East End Food Institute Executive Director Kate Fullam has loved taking her daughter to the indoor Riverhead Farmers Market in recent years.
She’d have a cup of joe from Tend Coffee, do some taste testing of products from some of the nearly 40 vendors and watch her daughter delight at the sight of the Angora rabbits Nuna Knits’ Peggie Ehlers would bring. When a few farmers approached her to see if East End Food Institute would be interested in running the market in 2019-20, she jumped at the chance.
“A lot of people are trying to make a successful farm and food business on the East End and throughout Long Island, and they counted on this as a place where they can sell their goods during the winter,” Fullam said. “It’s a wonderful sense of community there.”
East End Food Institute is taking the reins from Long Island Green Market, which provided administrative support to the market last year. The non-profit will remain mostly behind the scenes. For vendors and visitors, Fullam said the market will feel — and taste — like business as usual when it returns for a seventh season on Saturday, Nov. 30.
“We’ll take it all in for the 2019-20 season and see if there are any modifications we can make in the future to streamline the process and make things more efficient. “
The market will return to 54 East Main St., where it moved for 2018-19. The new location offered a significant upgrade: indoor heating.
Fullham expects 40-45 vendors to be on the floor each Saturday, which is comparable to last year. About two-thirds of the current applicant pool are returning businesses, like Sang Lee Farms, Browder’s Birds and Sweet Woodland Farm. Nuna Knits and Peconic River Herb Farm will handle the window displays again. Last year’s designs included knitwear in different colors and textures alongside rustic signage, small gifts and plants from the herb farm.
East End Food Institute will release the final list of vendors sometime after the Nov. 10 application deadline, but she did say 1610 Bakehouse, which makes sourdough bread, will be a first-timer. The market didn’t have a sourdough vendor last year, and Fullam said the bread needs to be tasted to be believed.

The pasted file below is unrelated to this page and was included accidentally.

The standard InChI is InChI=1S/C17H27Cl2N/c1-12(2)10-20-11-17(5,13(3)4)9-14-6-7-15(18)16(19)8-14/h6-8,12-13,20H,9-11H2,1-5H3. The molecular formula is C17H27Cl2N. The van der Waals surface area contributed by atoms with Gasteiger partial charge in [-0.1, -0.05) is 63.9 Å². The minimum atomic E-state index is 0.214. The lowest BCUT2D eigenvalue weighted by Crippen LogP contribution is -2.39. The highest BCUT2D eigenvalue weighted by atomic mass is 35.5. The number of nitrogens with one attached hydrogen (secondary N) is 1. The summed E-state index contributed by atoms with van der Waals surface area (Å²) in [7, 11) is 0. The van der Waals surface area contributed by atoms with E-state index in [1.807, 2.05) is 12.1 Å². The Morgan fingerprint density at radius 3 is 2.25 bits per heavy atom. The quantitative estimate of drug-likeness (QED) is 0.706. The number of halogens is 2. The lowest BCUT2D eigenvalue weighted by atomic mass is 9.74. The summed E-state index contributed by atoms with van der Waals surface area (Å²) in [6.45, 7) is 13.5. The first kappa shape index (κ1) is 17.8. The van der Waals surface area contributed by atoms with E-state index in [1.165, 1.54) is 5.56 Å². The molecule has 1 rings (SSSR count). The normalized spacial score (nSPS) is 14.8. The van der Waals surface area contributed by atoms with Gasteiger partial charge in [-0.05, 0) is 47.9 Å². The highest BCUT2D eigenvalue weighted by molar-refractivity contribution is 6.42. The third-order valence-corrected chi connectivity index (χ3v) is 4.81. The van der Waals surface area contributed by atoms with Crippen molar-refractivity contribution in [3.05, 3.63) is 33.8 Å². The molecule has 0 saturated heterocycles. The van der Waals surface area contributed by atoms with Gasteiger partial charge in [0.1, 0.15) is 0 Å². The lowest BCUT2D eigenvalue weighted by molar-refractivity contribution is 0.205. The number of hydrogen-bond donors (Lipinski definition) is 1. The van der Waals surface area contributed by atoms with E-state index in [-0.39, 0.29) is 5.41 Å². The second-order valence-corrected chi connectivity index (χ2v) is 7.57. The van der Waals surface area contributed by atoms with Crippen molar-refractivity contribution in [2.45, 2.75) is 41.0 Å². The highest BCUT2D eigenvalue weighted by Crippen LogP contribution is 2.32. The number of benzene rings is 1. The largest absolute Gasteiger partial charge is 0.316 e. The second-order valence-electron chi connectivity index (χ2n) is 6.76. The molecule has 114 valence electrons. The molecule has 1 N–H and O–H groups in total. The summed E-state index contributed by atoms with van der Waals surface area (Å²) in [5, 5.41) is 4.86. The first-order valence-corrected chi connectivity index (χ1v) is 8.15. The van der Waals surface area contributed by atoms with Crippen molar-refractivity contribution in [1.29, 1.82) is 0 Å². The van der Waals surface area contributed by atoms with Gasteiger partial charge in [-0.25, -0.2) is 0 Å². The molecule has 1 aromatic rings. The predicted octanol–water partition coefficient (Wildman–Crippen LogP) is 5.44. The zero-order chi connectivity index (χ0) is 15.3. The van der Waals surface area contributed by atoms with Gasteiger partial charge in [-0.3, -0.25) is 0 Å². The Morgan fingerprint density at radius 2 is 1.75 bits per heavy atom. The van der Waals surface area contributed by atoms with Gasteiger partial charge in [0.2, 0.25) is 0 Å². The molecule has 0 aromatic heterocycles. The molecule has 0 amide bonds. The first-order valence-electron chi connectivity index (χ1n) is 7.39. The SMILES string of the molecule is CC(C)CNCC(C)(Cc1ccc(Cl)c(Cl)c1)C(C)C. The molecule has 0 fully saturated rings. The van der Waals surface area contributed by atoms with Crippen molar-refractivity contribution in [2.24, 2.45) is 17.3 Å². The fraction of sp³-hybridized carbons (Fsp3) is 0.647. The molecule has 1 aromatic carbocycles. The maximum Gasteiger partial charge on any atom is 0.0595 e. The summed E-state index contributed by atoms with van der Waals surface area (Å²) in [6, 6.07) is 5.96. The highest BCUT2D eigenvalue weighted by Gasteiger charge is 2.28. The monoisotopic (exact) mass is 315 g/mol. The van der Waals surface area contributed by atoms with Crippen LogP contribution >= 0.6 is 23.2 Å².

“The sourdough has a crunchy, chewy outer crust with a chewy inside that sticks to your teeth,” Fullam said. “It’s perfect.”
For the vendors, participating in the market is about more than selling products to walk-ins. They’re able to stay connected to the local community during what is considered the quiet season out east, as well as learn (and buy) a thing or two from their neighbors.
“It’s nice that those people can … connect and build community, and you see that a lot at the market with different vendors purchasing different things from each other,” she said.
In its first four years, Riverhead was home to the only indoor farmers market on the North Fork, but it got company in 2018 when one opened in Greenport. Fullam said the addition hasn’t impacted the Riverhead Farmers Market and sees it as a plus.
“The more, the merrier, really,” she said. “Greenport is its own distinct area … It’s nice to have anchor points where people can go in the season and during the offseason to support local vendors. I wish there were another on the South Fork.”
For now, Fullam is happy to help carry that mantle for local vendors and neighbors on the North Fork.
“I’m looking forward to being part of it in a closer way,” she said. “I was always looking at it from the outside in as a visitor, and I’m happy to let my role grow to help it keep going.”
The indoor Riverhead Farmers Market will be held every Saturday from Nov. 30 throughApril 25 from 10 a.m. to 2 p.m. at 54 East Main St.